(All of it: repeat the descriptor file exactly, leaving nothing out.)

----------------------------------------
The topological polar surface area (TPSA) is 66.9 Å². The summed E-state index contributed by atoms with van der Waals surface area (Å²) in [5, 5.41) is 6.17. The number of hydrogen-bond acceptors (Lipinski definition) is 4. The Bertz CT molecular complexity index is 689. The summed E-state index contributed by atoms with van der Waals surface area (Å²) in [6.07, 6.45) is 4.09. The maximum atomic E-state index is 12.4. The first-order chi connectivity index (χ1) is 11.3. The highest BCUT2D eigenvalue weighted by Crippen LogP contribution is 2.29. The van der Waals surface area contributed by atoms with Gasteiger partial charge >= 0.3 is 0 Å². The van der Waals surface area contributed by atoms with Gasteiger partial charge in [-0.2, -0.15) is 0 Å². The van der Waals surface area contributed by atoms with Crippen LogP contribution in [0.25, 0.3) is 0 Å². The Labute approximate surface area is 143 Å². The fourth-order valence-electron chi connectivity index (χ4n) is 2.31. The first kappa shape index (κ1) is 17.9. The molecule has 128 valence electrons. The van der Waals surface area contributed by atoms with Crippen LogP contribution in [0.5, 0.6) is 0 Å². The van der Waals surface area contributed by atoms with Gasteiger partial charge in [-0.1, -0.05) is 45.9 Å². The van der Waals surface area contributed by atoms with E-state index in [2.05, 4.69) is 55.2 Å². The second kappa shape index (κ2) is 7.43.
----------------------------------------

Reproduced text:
The topological polar surface area (TPSA) is 66.9 Å². The summed E-state index contributed by atoms with van der Waals surface area (Å²) in [5, 5.41) is 6.17. The number of hydrogen-bond acceptors (Lipinski definition) is 4. The Bertz CT molecular complexity index is 689. The summed E-state index contributed by atoms with van der Waals surface area (Å²) in [6.07, 6.45) is 4.09. The maximum atomic E-state index is 12.4. The first-order chi connectivity index (χ1) is 11.3. The highest BCUT2D eigenvalue weighted by Crippen LogP contribution is 2.29. The van der Waals surface area contributed by atoms with Gasteiger partial charge >= 0.3 is 0 Å². The van der Waals surface area contributed by atoms with Gasteiger partial charge in [-0.2, -0.15) is 0 Å². The van der Waals surface area contributed by atoms with Crippen LogP contribution in [0.25, 0.3) is 0 Å². The Labute approximate surface area is 143 Å². The fourth-order valence-electron chi connectivity index (χ4n) is 2.31. The first kappa shape index (κ1) is 17.9. The molecule has 128 valence electrons. The van der Waals surface area contributed by atoms with Crippen LogP contribution in [0.5, 0.6) is 0 Å². The van der Waals surface area contributed by atoms with Gasteiger partial charge in [-0.1, -0.05) is 45.9 Å². The van der Waals surface area contributed by atoms with E-state index in [2.05, 4.69) is 55.2 Å². The second kappa shape index (κ2) is 7.43.